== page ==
University of Central Florida narrows presidential search to 3
Photo courtesy University of Central Florida.

UCF University of Central Florida
One finalist is facing allegations of mistreating women.

The University of Central Florida has narrowed its search for the next president to three finalists including one who announced Wednesday he is resigning from the University of Texas at Arlington as controversy has arisen there over his treatment of women.

After interviewing seven semifinalists Thursday, the UCF presidential search committee settled on Vistasp Karbhari from the University of Texas at Arlington, Dr. David Brenner from the University of California San Diego, and Dr. Cato Laurencin from the University of Connecticut.

Vistasp Karbhari.

Karbhari posted an announcement from his office Wednesday saying he intends to step down as president in August. His message did not make any references to his candidacy at the University of Central Florida. Nor did it make any references to a recently-filed lawsuit from a former administrator alleging he threatened and bullied women on his staff. Instead his announcement focused on progress and achievements at the school during his tenure and his conclusion it was time to move on.

In a day-long meeting Thursday, the UCF presidential search committee questioned the seven semifinalists about strategic planning, shared governance, diversity and inclusion, athletics; and building relationships with students, government leaders, businesses, donors and the community.

“I was thrilled with the quality and the talent of the candidates we interviewed today,” UCF Board of Trustees Chair Beverly Seay, who also chairs the Search Committee, stated in a news release issued by the university. “I believe the committee selected finalists who bring impressive experience and understand the university – our challenges and opportunities.”

David Brenner.

UCF lauded the three finalists for being world-renowned in their disciplines and strong academic leaders. Two of them, Brenner and Laurencin, are members of national science academies, appointments that put them at the highest echelons of academic studies in their fields.

Karbhari has been president at UT-Arlington since 2013 and has overseen dramatic growth at that university, as it has risen to Texas’s third-largest in terms of enrollment, behind the University of Texas at Austin and Texas A&M University, and with the state’s best record for attracting and graduating minority students. During his tenure, UT-Arlington also emerged as a major research university, achieving Carnegie Research 1 status.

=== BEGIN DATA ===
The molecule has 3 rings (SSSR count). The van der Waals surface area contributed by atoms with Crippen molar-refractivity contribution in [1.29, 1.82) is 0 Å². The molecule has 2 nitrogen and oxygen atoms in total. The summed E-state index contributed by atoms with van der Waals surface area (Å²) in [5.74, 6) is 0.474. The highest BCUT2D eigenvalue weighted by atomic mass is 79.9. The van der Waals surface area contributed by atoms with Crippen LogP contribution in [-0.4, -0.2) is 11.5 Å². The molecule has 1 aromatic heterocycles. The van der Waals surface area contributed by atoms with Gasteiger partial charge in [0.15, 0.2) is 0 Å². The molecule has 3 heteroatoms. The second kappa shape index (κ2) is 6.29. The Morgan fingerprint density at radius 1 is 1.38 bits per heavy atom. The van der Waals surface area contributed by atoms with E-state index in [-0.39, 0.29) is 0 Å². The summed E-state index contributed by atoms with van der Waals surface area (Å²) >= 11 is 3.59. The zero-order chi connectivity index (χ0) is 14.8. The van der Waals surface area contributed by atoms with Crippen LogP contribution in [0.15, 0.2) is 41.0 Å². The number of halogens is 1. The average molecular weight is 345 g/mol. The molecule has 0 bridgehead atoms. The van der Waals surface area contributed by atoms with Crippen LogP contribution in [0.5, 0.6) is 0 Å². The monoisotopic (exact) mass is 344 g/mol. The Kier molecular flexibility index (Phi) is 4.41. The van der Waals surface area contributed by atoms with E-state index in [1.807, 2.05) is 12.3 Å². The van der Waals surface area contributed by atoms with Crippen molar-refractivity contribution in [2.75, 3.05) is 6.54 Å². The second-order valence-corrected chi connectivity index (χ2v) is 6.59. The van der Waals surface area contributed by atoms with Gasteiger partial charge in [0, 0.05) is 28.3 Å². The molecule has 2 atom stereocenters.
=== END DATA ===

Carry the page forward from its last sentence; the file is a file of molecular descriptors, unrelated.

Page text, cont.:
Yet news reports out of Texas detailing former vice president Deborah Robinson’s lawsuit against Karbhari and the school signal potential problems. Robinson and other women claim they were bullied and subsequently were fired after speaking up. On Wednesday, according to the Fort Worth Star-Telegram, the university’s faculty senate discussed those complaints during a closed-door meeting, and voted to send an undisclosed letter to the University of Texas system leadership about Karbhari.

Cato Laurencin.

Brenner is vice chancellor for health sciences and a distinguished professor of medicine at the University of California San Diego. There, he oversees the UC-San Diego School of Medicine and Skaggs School of Pharmacy and Pharmaceutical Sciences. He also is an adjunct professor at the Salk Institute for Biological Studies and a member of the National Academy of Medicine.

Laurencin is the CEO of the Connecticut Convergence Institute for Translation in Regenerative Engineering at the University of Connecticut. He also is director of the Raymond and Beverly Sackler Center for Biomedical Biological, Physical and Engineering Sciences, and a member of both the National Academy of Medicine and National Academy of Engineering.

UCF has been under Interim President Thad Seymour‘s leadership since previous President Dale Whittaker resigned in February 2019 amid investigations into the university’s spending scandal. Whittaker had served just eight months and resigned largely because of controversies that dated back to the tenure of his predecessor, President John Hitt, who had served for 26 years before retiring in 2018. Seymour took himself out of the running for the permanent presidency.

Scott Powers

Scott Powers is an Orlando-based political journalist with 30+ years’ experience, mostly at newspapers such as the Orlando Sentinel and the Columbus Dispatch. He covers local, state and federal politics and space news across much of Central Florida. His career earned numerous journalism awards for stories ranging from the Space Shuttle Columbia disaster to presidential elections to misplaced nuclear waste. He and his wife Connie have three grown children. Besides them, he’s into mystery and suspense books and movies, rock, blues, basketball, baseball, writing unpublished novels, and being amused. Email him at [email protected]



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